No industry has completely avoided technology-driven disruption over the past 25 years, but some have certainly undergone greater transformations than others. The banking business, for example, is one industry that, at its core, is largely unchanged.
In 2016, that could start to change though thanks to three powerful technologies poised to reshape how financial business is done around the world.
Forget bitcoin. The block chain is the real revolution.
You've probably heard of bitcoin, but you may not be familiar with the technology that allows bitcoin to exist: the block chain.
The block chain is the public ledger that records every bitcoin transaction around the world. It is a distributed network across the Internet that uses a system of mathematically verified keys, or signatures, to ensure bitcoins are transferred from and into the correct accounts. The keys ensure no transactions can be altered after the fact, and that balances are updated and correct before and after each transaction. The distributed network means no single entity has control of the data, increasing transparency and trust.
Using block chain as the foundation, a whole host of financial processes and products are now being reimagined. Consider payment processing.
Today, when you swipe your credit or debit card, your bank authorizes the transaction, the merchant's bank authorizes receiving the transaction, the merchant receives the payment, and a payment processing network facilitates the transfer. This process works, but it's also slow, inefficient, and expensive. Visa (V 0.12%), the leading payment processing company, generated $13.9 billion in revenue in 2015 alone, with virtually all of that coming from fees collected on electronic payments just like this example.
In a system built on block chain technology, the transfer of money could be immediate, secure, and free. You wouldn't just eliminate the middleman; you'd eliminate all three of them!
The potential for block chain doesn't stop there, either. Block chain technology could be applied to a whole host of transaction scenarios, from legal contracts to buying or selling a house, accepting a loan, or even buying stock.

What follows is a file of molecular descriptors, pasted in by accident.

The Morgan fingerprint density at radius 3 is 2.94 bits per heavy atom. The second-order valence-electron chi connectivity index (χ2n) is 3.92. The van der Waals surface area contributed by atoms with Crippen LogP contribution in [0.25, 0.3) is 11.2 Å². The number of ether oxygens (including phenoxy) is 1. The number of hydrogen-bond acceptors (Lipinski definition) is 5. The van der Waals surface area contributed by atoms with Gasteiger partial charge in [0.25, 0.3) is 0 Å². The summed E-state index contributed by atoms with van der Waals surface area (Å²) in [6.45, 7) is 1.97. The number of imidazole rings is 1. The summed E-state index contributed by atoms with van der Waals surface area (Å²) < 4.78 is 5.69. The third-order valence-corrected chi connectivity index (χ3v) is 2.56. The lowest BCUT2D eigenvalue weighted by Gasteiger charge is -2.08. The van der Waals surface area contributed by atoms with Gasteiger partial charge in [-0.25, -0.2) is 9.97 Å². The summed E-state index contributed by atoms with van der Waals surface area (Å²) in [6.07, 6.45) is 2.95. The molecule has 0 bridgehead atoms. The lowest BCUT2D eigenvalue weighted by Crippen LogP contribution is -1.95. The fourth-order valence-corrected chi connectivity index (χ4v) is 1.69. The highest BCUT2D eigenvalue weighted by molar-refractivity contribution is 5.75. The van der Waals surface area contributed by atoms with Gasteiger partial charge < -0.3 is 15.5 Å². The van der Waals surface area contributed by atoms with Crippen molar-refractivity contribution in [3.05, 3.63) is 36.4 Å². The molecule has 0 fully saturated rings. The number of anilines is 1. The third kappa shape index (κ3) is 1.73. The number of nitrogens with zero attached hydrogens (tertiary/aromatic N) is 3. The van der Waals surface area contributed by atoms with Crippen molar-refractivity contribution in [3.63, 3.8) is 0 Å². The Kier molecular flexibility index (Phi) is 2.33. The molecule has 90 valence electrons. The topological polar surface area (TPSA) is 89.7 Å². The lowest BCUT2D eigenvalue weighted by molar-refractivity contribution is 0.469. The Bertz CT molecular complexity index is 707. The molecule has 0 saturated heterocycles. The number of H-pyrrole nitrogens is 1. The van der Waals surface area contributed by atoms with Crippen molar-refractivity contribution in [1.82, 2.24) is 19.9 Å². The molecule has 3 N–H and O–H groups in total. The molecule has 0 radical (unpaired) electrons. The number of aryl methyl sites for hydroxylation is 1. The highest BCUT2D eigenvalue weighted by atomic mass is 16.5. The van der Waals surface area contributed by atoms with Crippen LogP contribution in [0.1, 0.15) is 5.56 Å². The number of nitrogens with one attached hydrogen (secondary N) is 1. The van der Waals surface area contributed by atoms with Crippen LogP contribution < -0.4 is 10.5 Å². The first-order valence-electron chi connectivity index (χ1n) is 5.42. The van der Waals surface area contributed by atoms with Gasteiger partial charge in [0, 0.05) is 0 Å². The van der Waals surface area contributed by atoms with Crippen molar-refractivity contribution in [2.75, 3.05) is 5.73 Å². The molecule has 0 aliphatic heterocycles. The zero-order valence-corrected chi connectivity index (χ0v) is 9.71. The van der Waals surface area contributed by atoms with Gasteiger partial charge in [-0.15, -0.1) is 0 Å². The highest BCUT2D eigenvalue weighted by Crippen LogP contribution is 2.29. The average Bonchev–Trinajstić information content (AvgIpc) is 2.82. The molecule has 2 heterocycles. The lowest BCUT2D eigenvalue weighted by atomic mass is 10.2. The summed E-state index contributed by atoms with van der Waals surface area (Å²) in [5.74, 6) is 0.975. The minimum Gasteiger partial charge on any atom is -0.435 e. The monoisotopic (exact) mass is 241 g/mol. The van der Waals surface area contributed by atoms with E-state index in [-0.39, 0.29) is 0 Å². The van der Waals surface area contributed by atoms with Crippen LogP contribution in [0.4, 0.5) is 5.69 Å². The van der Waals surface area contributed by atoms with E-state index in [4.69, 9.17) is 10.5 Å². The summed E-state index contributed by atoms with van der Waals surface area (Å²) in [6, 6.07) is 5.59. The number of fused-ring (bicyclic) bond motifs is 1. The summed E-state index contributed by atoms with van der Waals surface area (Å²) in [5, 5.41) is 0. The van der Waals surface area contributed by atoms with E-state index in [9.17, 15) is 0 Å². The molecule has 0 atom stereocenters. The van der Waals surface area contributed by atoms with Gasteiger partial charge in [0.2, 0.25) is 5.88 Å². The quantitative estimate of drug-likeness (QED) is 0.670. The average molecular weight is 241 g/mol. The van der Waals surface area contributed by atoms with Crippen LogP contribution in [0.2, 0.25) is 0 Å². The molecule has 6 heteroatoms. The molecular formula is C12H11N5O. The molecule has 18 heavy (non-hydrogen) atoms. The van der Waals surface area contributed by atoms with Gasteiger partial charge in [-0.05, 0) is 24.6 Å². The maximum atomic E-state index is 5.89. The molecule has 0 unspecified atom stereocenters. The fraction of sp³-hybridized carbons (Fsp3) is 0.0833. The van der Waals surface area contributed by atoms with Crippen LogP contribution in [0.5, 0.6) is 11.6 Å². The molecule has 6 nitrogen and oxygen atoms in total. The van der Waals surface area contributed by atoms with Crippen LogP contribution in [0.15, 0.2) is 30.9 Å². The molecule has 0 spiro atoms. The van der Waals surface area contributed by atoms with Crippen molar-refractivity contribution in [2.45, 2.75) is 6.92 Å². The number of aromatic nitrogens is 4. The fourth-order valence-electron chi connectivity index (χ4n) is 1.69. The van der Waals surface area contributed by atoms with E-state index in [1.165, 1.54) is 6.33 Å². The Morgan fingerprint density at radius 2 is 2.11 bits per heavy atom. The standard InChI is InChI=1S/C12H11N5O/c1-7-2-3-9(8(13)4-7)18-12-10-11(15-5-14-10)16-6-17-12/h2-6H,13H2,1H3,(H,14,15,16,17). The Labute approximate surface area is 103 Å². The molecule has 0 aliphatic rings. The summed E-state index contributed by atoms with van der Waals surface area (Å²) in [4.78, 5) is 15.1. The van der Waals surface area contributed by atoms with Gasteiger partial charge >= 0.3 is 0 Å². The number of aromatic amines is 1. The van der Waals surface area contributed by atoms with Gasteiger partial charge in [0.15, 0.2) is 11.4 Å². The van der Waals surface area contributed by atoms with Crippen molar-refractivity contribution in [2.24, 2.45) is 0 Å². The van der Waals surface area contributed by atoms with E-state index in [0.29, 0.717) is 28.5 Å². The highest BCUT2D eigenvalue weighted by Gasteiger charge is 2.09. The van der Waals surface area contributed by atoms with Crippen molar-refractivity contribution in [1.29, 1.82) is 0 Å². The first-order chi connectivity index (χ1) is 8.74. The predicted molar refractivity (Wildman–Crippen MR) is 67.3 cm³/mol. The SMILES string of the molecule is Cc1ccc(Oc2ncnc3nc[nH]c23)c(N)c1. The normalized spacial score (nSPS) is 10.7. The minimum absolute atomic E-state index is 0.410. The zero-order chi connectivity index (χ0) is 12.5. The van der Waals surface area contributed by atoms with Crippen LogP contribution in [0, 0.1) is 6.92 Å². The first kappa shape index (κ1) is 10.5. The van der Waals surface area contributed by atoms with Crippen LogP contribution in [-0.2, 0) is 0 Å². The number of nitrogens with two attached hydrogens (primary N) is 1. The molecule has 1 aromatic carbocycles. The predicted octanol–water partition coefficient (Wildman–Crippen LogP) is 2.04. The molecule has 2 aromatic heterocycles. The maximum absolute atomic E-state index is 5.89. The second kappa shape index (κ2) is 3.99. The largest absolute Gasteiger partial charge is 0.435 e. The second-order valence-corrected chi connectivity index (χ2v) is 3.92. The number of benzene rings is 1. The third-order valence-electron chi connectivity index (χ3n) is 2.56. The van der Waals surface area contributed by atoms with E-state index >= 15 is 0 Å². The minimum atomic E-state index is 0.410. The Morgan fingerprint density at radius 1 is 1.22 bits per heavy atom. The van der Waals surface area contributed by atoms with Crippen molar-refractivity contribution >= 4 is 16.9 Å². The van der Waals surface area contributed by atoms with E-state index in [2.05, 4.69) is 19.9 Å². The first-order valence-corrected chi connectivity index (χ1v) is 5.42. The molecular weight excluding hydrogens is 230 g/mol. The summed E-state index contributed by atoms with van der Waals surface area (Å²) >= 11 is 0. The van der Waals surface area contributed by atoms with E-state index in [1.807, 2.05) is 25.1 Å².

With the potential for disruption so great, many large companies are investing today to get ahead of the curve tomorrow. JPMorgan Chase (JPM 1.66%) and IBM (IBM 1.11%) teamed up last year with several other large financial and technology players to create the Open Ledger Foundation. The goal of the foundation is to take existing block chain software and innovate on it to create the systems needed to bring this technology mainstream. The commitment to block chain is reflective of the financial capital these companies are putting into its development. JPMorgan, for example, is reported to be budgeting upwards of $9 billion to its development of block chain and other next-generation technology.
Combating cybercrime with tokenization
Cybersecurity is arguably the biggest threat to the financial system today. The widespread adoption of tokenization technology is the latest major change to how we exchange money electronically, and it's all about improving the security of your data.
Tokenization is a process by which small packets of data, or tokens, are used in electronic transactions instead of a direct connection to your accounts. The tokens contain only the data needed to complete the transaction and nothing more, limiting the exposure of your information. In other words, if a hacker gains access to the transaction, they will only steal a small packet of data that loses its usefulness once the transaction is complete. Key information, like your account number, is kept hidden and out of reach to any potential hacker.